S. Africa Seeks Vietnam, Mozambique Help as Rhino Poaching Soars

South Africa said it’s seeking cooperation from Vietnam and Mozambique after the number of Rhinoceroses poached so far this year rose to 150.

More than half of the animals were killed in the Kruger National Park, the Department of Environmental Affairs said in an e-mailed statement today. Ninety arrests related to poaching have been made this year, it said.

South Africa, home to about 93 percent of the world’s rhino population, has asked the Vietnamese Ministry of Agriculture and Rural Development if they can conduct inspections and verify that the white rhino trophies exported from South Africa to Vietnam are still in the possession of the hunters. This follows an investigation by the National Wildlife Crime Reaction Unit, the department said.

There has been growing demand for rhino horns in Asia, where they are used for their supposed medicinal properties, including as a purported cure for cancer.

Environment Minister Edna Molewa has also met with Mozambique’s Minister of Tourism Fernando Sumbana to discuss rhino poaching in the Kruger National Park, where the two countries share a border. Mozambique is currently “pondering legislation that will elevate the offense of wildlife poaching to a criminal offense carrying heavier sentencing rather than the current offense of damage to property,” according to the department. Mozambique has also formed a national anti-poaching unit.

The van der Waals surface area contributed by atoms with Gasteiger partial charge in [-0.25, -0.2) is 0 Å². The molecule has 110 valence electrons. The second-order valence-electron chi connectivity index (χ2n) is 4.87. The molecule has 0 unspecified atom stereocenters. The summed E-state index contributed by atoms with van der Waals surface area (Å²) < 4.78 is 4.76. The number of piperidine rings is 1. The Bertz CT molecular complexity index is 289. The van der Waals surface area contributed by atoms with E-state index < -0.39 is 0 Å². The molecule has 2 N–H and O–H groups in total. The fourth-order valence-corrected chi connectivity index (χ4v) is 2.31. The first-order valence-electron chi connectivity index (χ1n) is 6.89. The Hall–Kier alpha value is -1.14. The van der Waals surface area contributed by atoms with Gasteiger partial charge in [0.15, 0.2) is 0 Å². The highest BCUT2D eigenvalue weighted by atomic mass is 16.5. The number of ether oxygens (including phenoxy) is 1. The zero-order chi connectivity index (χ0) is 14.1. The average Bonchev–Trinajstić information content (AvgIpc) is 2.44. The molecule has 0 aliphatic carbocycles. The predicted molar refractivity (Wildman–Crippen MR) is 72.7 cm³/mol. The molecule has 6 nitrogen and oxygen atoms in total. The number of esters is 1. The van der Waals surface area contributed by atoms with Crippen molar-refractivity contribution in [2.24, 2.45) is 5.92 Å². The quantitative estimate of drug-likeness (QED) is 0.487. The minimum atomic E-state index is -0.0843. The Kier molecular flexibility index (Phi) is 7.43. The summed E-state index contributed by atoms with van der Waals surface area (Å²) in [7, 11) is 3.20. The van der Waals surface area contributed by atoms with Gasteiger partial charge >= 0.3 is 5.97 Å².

Last year a record 448 rhinoceroses were poached in South Africa.

To contact the reporter on this story: Janice Kew in Johannesburg at jkew4@bloomberg.net

To contact the editor responsible for this story: Antony Sguazzin at asguazzin@bloomberg.net

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